Call for papers in the Journal of Venomous Animals and Toxins including Tropical Diseases
Edited by Anita Mitico Tanaka Azevedo, Karen de Morais Zani and Alexandre Tashima
Snakes are responsible for intriguing feelings; they are simultaneously seen as dangerous and fascinating animals. Snakebite envenoming, classified as a neglected tropical disease by the World Health Organization (WHO), is accountable for approximately 50.000 deaths annually, mainly in least developed countries. It is known that variability in venom composition occurs among populations and individuals of the same species, according to gender, diet, ontogeny, or even geographic distribution, which may result in different clinical manifestations of envenoming. Knowledge of such variations allows the selection of appropriate specimens for production of more effective antivenoms and biological products.
Based on these aspects, the proposed thematic series edited by Anita Mitico Tanaka Azevedo (Butantan Institute, SP, Brazil), Karen de Morais Zani (Butantan Institute, SP, Brazil) and Alexandre Tashima (Federal University of São Paulo, SP, Brazil) aims to contribute to research on maintenance of snakes in captivity, best practices for animal welfare, and guidelines for antivenom and biological products production. If you have any work that can add to this fascinating subject, you are invited to join us.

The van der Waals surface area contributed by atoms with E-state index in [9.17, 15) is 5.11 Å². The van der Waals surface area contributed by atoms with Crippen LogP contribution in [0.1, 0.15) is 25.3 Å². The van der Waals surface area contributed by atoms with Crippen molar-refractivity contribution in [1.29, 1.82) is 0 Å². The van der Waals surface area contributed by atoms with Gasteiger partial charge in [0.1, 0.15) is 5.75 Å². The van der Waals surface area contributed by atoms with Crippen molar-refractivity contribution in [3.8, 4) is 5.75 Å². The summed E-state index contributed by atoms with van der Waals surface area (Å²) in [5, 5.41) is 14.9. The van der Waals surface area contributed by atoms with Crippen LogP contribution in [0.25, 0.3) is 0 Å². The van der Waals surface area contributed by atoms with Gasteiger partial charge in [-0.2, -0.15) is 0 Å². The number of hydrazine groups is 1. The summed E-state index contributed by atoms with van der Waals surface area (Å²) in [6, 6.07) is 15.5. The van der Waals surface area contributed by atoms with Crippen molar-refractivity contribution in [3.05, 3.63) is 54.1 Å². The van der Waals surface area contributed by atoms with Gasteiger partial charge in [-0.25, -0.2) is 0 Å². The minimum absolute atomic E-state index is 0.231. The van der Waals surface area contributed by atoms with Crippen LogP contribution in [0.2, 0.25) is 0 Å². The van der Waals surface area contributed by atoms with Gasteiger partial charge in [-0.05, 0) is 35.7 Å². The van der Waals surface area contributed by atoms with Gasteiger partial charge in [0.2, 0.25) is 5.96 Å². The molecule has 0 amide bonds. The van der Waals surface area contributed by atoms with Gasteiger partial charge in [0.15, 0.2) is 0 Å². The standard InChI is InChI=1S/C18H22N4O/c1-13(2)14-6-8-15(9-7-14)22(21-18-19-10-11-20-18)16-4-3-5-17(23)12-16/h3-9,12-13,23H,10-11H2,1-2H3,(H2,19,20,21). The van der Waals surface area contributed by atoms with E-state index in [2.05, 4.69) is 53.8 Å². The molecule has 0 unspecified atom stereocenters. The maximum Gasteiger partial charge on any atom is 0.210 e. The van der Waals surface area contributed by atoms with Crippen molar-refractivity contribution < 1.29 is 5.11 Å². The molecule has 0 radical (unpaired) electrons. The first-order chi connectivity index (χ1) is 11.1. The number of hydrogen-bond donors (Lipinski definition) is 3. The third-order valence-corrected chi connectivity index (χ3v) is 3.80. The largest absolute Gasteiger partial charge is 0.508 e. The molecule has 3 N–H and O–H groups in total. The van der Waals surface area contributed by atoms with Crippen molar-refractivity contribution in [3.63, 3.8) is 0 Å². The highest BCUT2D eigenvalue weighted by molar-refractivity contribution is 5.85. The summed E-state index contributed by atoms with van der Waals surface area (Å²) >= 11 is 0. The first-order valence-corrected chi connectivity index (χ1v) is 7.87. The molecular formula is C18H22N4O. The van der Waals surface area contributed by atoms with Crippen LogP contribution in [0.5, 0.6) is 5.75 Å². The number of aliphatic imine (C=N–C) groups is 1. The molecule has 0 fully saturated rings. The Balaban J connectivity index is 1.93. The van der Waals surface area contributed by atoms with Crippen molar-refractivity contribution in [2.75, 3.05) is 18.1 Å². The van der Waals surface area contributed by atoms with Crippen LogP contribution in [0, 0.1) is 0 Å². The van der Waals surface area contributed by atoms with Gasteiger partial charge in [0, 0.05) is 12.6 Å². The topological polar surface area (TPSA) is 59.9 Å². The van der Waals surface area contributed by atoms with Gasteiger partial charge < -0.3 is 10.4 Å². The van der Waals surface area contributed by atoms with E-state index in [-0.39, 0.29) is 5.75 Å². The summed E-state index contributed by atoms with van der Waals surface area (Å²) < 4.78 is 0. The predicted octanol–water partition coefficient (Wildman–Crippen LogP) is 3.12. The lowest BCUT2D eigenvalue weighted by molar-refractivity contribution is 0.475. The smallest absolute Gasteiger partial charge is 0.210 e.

The proposed deadline for submissions is until March 31, 2020*.
(*Due to the coronavirus pandemic JVATiTD has extended the deadline for submissions to May 1st.)
Manuscripts should be formatted according to our submission guidelines and submitted via the online submission system. Please indicate clearly in the covering letter that the manuscript is to be considered for the “Snake venoms: from production to bioprospecting” series.
If you would like to enquire about the suitability of a manuscript for consideration, please email a pre-submission enquiry to email@example.com.
Research | Crotamine in Crotalus durissus: distribution according to subspecies and geographic origin, in captivity or nature
Lídia J. Tasima, Caroline Serino-Silva, Daniela M. Hatakeyama, Erika S. Nishiduka, Alexandre K. Tashima, Sávio S. Sant’Anna, Kathleen F. Grego, Karen de Morais-Zani and Anita M. Tanaka-Azevedo
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Research | Venomics and antivenomics of the poorly studied Brazil’s lancehead, Bothrops brazili (Hoge, 1954), from the Brazilian State of Pará
Libia Sanz, Alicia Pérez, Sarai Quesada-Bernat, Rafaela Diniz-Sousa, Leonardo A. Calderón, Andreimar M. Soares, Juan J. Calvete and Cleópatra A. S. Caldeira
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